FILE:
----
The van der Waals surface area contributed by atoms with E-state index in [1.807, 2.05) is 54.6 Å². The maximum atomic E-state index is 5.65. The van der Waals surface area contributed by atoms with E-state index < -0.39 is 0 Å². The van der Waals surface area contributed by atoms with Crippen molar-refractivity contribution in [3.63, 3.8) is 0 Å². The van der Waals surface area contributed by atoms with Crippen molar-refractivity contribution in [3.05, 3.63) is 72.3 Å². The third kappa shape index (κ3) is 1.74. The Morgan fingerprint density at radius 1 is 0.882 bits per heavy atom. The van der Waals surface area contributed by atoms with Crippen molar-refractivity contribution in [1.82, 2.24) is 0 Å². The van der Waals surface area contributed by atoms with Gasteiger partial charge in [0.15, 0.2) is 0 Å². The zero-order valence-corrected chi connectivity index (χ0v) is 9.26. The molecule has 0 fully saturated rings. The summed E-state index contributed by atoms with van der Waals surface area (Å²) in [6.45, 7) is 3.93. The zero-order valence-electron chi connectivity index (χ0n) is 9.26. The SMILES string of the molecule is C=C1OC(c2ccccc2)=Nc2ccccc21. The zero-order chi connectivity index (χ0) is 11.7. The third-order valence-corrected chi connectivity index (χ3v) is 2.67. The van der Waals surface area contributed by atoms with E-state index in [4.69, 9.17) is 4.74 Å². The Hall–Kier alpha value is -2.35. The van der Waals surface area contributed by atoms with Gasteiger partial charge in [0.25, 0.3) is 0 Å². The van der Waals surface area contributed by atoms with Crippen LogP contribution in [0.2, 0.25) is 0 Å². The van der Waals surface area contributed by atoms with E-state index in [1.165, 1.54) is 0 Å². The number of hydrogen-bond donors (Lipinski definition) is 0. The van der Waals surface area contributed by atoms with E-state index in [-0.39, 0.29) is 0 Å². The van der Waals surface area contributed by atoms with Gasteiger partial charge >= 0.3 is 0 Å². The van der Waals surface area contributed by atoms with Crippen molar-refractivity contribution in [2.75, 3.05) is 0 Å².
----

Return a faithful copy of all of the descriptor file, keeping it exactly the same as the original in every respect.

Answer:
The van der Waals surface area contributed by atoms with E-state index in [1.807, 2.05) is 54.6 Å². The maximum atomic E-state index is 5.65. The van der Waals surface area contributed by atoms with E-state index < -0.39 is 0 Å². The van der Waals surface area contributed by atoms with Crippen molar-refractivity contribution in [3.63, 3.8) is 0 Å². The van der Waals surface area contributed by atoms with Crippen molar-refractivity contribution in [3.05, 3.63) is 72.3 Å². The third kappa shape index (κ3) is 1.74. The Morgan fingerprint density at radius 1 is 0.882 bits per heavy atom. The van der Waals surface area contributed by atoms with Crippen molar-refractivity contribution in [1.82, 2.24) is 0 Å². The van der Waals surface area contributed by atoms with Gasteiger partial charge in [0.15, 0.2) is 0 Å². The zero-order valence-corrected chi connectivity index (χ0v) is 9.26. The molecule has 0 fully saturated rings. The summed E-state index contributed by atoms with van der Waals surface area (Å²) in [6.45, 7) is 3.93. The zero-order valence-electron chi connectivity index (χ0n) is 9.26. The SMILES string of the molecule is C=C1OC(c2ccccc2)=Nc2ccccc21. The zero-order chi connectivity index (χ0) is 11.7. The third-order valence-corrected chi connectivity index (χ3v) is 2.67. The van der Waals surface area contributed by atoms with E-state index in [4.69, 9.17) is 4.74 Å². The Hall–Kier alpha value is -2.35. The van der Waals surface area contributed by atoms with Gasteiger partial charge in [0.25, 0.3) is 0 Å². The van der Waals surface area contributed by atoms with Crippen LogP contribution in [0.2, 0.25) is 0 Å². The van der Waals surface area contributed by atoms with E-state index in [1.165, 1.54) is 0 Å². The number of hydrogen-bond donors (Lipinski definition) is 0. The van der Waals surface area contributed by atoms with E-state index in [-0.39, 0.29) is 0 Å². The van der Waals surface area contributed by atoms with Gasteiger partial charge >= 0.3 is 0 Å². The van der Waals surface area contributed by atoms with Crippen molar-refractivity contribution in [2.75, 3.05) is 0 Å².